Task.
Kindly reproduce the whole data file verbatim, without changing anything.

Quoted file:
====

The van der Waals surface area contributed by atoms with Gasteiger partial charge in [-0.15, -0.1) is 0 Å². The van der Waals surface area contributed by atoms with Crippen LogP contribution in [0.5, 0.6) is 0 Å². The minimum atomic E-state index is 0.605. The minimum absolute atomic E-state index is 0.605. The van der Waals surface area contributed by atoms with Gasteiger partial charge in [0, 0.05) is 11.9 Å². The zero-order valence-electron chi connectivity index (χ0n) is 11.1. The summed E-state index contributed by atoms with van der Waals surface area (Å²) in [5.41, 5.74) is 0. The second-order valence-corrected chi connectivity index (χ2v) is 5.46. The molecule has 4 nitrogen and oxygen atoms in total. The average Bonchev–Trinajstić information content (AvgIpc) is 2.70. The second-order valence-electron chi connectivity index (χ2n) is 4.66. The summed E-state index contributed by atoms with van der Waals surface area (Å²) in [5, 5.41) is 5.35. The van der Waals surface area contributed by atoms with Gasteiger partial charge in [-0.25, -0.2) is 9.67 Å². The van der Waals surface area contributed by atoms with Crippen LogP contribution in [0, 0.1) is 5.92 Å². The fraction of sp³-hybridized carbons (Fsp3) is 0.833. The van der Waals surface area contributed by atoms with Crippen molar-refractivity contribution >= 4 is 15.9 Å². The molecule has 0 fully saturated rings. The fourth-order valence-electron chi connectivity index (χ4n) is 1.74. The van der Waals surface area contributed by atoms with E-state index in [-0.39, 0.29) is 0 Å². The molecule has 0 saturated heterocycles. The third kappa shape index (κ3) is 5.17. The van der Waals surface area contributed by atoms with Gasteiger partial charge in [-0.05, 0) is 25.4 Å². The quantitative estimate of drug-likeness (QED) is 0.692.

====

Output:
The van der Waals surface area contributed by atoms with Gasteiger partial charge in [-0.15, -0.1) is 0 Å². The van der Waals surface area contributed by atoms with Crippen LogP contribution in [0.5, 0.6) is 0 Å². The minimum atomic E-state index is 0.605. The minimum absolute atomic E-state index is 0.605. The van der Waals surface area contributed by atoms with Gasteiger partial charge in [0, 0.05) is 11.9 Å². The zero-order valence-electron chi connectivity index (χ0n) is 11.1. The summed E-state index contributed by atoms with van der Waals surface area (Å²) in [5.41, 5.74) is 0. The second-order valence-corrected chi connectivity index (χ2v) is 5.46. The molecule has 4 nitrogen and oxygen atoms in total. The average Bonchev–Trinajstić information content (AvgIpc) is 2.70. The second-order valence-electron chi connectivity index (χ2n) is 4.66. The summed E-state index contributed by atoms with van der Waals surface area (Å²) in [5, 5.41) is 5.35. The van der Waals surface area contributed by atoms with Gasteiger partial charge in [-0.25, -0.2) is 9.67 Å². The van der Waals surface area contributed by atoms with Crippen LogP contribution in [0, 0.1) is 5.92 Å². The fraction of sp³-hybridized carbons (Fsp3) is 0.833. The van der Waals surface area contributed by atoms with Crippen molar-refractivity contribution >= 4 is 15.9 Å². The molecule has 0 fully saturated rings. The fourth-order valence-electron chi connectivity index (χ4n) is 1.74. The van der Waals surface area contributed by atoms with E-state index in [-0.39, 0.29) is 0 Å². The molecule has 0 saturated heterocycles. The third kappa shape index (κ3) is 5.17. The van der Waals surface area contributed by atoms with Gasteiger partial charge in [-0.05, 0) is 25.4 Å². The quantitative estimate of drug-likeness (QED) is 0.692.